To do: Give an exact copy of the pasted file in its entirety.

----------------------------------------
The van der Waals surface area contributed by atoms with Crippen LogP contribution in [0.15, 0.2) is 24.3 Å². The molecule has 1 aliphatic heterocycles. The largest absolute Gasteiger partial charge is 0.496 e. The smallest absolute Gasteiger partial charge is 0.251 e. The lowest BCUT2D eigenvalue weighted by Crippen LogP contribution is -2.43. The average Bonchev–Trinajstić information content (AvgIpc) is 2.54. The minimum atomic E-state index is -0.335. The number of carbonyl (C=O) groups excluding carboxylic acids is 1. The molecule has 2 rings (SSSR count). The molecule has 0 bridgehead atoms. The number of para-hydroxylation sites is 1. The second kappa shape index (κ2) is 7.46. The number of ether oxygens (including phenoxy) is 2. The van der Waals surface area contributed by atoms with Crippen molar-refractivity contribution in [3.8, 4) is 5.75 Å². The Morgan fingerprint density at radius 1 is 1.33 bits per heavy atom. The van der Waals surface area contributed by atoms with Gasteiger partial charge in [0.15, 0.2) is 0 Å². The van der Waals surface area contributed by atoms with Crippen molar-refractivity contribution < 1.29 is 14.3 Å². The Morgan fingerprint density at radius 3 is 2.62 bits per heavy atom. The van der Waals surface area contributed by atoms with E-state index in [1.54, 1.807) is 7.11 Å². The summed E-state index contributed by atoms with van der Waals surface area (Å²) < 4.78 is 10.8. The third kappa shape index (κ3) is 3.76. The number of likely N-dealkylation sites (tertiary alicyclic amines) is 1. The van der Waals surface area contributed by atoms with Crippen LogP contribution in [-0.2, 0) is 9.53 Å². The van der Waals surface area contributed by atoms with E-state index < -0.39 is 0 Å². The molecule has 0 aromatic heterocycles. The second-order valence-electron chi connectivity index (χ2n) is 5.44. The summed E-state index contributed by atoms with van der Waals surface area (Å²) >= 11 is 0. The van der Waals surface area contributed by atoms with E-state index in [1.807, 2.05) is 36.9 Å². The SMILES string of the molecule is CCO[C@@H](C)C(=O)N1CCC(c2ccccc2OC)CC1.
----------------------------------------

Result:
The van der Waals surface area contributed by atoms with Crippen LogP contribution in [0.15, 0.2) is 24.3 Å². The molecule has 1 aliphatic heterocycles. The largest absolute Gasteiger partial charge is 0.496 e. The smallest absolute Gasteiger partial charge is 0.251 e. The lowest BCUT2D eigenvalue weighted by Crippen LogP contribution is -2.43. The average Bonchev–Trinajstić information content (AvgIpc) is 2.54. The minimum atomic E-state index is -0.335. The number of carbonyl (C=O) groups excluding carboxylic acids is 1. The molecule has 2 rings (SSSR count). The molecule has 0 bridgehead atoms. The number of para-hydroxylation sites is 1. The second kappa shape index (κ2) is 7.46. The number of ether oxygens (including phenoxy) is 2. The van der Waals surface area contributed by atoms with Crippen molar-refractivity contribution in [3.8, 4) is 5.75 Å². The Morgan fingerprint density at radius 1 is 1.33 bits per heavy atom. The van der Waals surface area contributed by atoms with Gasteiger partial charge in [0.15, 0.2) is 0 Å². The van der Waals surface area contributed by atoms with Crippen molar-refractivity contribution < 1.29 is 14.3 Å². The Morgan fingerprint density at radius 3 is 2.62 bits per heavy atom. The van der Waals surface area contributed by atoms with E-state index in [1.54, 1.807) is 7.11 Å². The summed E-state index contributed by atoms with van der Waals surface area (Å²) < 4.78 is 10.8. The third kappa shape index (κ3) is 3.76. The number of likely N-dealkylation sites (tertiary alicyclic amines) is 1. The van der Waals surface area contributed by atoms with Crippen LogP contribution in [-0.2, 0) is 9.53 Å². The van der Waals surface area contributed by atoms with E-state index < -0.39 is 0 Å². The molecule has 0 aromatic heterocycles. The second-order valence-electron chi connectivity index (χ2n) is 5.44. The summed E-state index contributed by atoms with van der Waals surface area (Å²) >= 11 is 0. The van der Waals surface area contributed by atoms with E-state index in [1.807, 2.05) is 36.9 Å². The SMILES string of the molecule is CCO[C@@H](C)C(=O)N1CCC(c2ccccc2OC)CC1.